Somewhere in the Central Valley, Foster Farms raised the birds that became lunch on November 12. Ira Brill, the company’s marketing and advertising director, declined to give the specific locations for the company’s turkey ranches and to disclose the methods used in preparing the ground turkey, but said the company’s poultry producers treat their birds humanely. “Regarding bird abuse,” he said, “we take it seriously because consumers take it seriously.”
According to Brill, once the turkeys are slaughtered, they are processed into bulk ground turkey at a plant in Turlock, California, and packaged in unmarked 10-pound plastic cylindrical tubes that are cinched at the ends with metal clasps.
Sysco Corporation, the largest food distribution company in North America, bought the turkey tubes in bulk and shipped them to a storing facility in Fremont, California, where they were kept until Margaret Phillips, a kitchen manager in the Oakland schools’ nutrition services department, called and placed an order for them.
The Tomato Paste
The trail of the tomato paste is much harder to follow. The tomato paste OUSD used that day was produced by Hunt’s, which is owned by ConAgra Foods. ConAgra contracts growers in California who supply the tomatoes used in Hunt’s products, but a ConAgra spokesperson declined to specify where in the state they are grown.
The tomato paste used for this school lunch came in large aluminum cans. The ingredients on the label included salt, spices, natural flavors and citric acid, but ConAgra’s spokesperson called the specifics of the natural flavorings and spices “proprietary information.”
Sysco bought the tomato paste and had it delivered to its facility in Fremont. The paste was then ordered by Phillips and delivered to a kitchen for meal preparation.
The meal that was prepared on Monday, November 9 from these ingredients is what the OUSD considers a “scratch meal,” meaning it was not brought to one of the central kitchens prepackaged. The entire meal also included a plastic bowl of shredded iceberg lettuce with a single-sized serving of ranch dressing, a banana and a carton of low-fat milk. When the kids at Hoover Elementary School were served the meal on Thursday, November 12, the lasagna—reheated in its cardboard bowl and plastic wrap in a rack oven onsite—was one of three entrées that day, of which the students were allowed to choose one. The other lunch entrees included a container of strawberry yogurt and a grilled cheese sandwich that arrived at schools prepackaged in plastic and was then heated in a rack oven, like the pasta with meat sauce dish.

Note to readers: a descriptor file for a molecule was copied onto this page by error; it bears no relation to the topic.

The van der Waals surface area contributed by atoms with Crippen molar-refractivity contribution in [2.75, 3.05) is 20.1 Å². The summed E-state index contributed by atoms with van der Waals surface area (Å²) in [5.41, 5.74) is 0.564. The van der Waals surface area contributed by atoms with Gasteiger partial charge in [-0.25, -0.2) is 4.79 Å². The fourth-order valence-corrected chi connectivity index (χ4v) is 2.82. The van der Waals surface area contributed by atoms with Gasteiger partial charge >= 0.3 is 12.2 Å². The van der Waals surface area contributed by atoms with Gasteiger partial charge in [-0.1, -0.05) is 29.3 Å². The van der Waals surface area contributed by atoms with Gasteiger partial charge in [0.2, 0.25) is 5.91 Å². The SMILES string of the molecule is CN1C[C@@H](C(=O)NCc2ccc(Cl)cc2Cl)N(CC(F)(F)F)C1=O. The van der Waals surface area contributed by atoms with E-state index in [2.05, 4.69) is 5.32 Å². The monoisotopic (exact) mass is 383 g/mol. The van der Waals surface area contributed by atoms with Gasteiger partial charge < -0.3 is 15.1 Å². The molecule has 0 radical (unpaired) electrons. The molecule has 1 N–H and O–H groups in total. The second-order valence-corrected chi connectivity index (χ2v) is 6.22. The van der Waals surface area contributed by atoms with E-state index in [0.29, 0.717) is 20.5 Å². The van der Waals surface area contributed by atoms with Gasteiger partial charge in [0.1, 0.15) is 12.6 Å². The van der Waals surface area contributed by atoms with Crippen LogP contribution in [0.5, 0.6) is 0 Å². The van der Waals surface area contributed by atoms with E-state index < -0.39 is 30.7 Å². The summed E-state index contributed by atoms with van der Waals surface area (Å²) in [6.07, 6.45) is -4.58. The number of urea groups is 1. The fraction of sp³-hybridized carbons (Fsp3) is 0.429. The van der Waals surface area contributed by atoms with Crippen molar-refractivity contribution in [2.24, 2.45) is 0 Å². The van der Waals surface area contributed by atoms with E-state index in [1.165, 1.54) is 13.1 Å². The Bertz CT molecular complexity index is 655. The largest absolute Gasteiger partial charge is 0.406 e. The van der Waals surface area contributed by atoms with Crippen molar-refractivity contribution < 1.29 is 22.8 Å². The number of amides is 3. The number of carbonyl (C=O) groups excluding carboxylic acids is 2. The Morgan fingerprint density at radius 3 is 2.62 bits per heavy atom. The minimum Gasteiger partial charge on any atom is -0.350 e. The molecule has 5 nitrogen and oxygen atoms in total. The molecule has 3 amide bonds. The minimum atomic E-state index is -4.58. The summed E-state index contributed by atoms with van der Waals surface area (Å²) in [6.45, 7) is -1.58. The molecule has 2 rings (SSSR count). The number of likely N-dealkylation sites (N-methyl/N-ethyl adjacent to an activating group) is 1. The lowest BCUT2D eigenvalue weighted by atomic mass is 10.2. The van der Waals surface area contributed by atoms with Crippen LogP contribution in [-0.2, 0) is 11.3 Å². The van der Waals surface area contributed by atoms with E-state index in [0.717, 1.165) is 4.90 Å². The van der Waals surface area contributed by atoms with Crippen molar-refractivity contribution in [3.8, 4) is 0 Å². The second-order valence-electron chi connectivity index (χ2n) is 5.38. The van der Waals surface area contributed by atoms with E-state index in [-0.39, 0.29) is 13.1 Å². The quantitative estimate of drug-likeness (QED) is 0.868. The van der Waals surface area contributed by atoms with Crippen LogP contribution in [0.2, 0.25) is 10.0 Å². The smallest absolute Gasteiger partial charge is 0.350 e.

Actually it was pasta with turkey sauce. But “meat sauce” is what the lunch menu called it. ” The recipe calls for turkey meat. It’s just one of those things, it just never occurred to us to call it something else,” LeBarre said.
Oakland North welcomes comments from our readers, but we ask users to keep all discussion civil and on-topic. Comments post automatically without review from our staff, but we reserve the right to delete material that is libelous, a personal attack, or spam. We request that commenters consistently use the same login name. Comments from the same user posted under multiple aliases may be deleted. Oakland North assumes no liability for comments posted to the site and no endorsement is implied; commenters are solely responsible for their own content.
Oakland North is an online news service produced by students at the UC Berkeley Graduate School of Journalism and covering Oakland, California. Our goals are to improve local coverage, innovate with digital media, and listen to you–about the issues that concern you and the reporting you’d like to see in your community. Please send news tips to: email@example.com.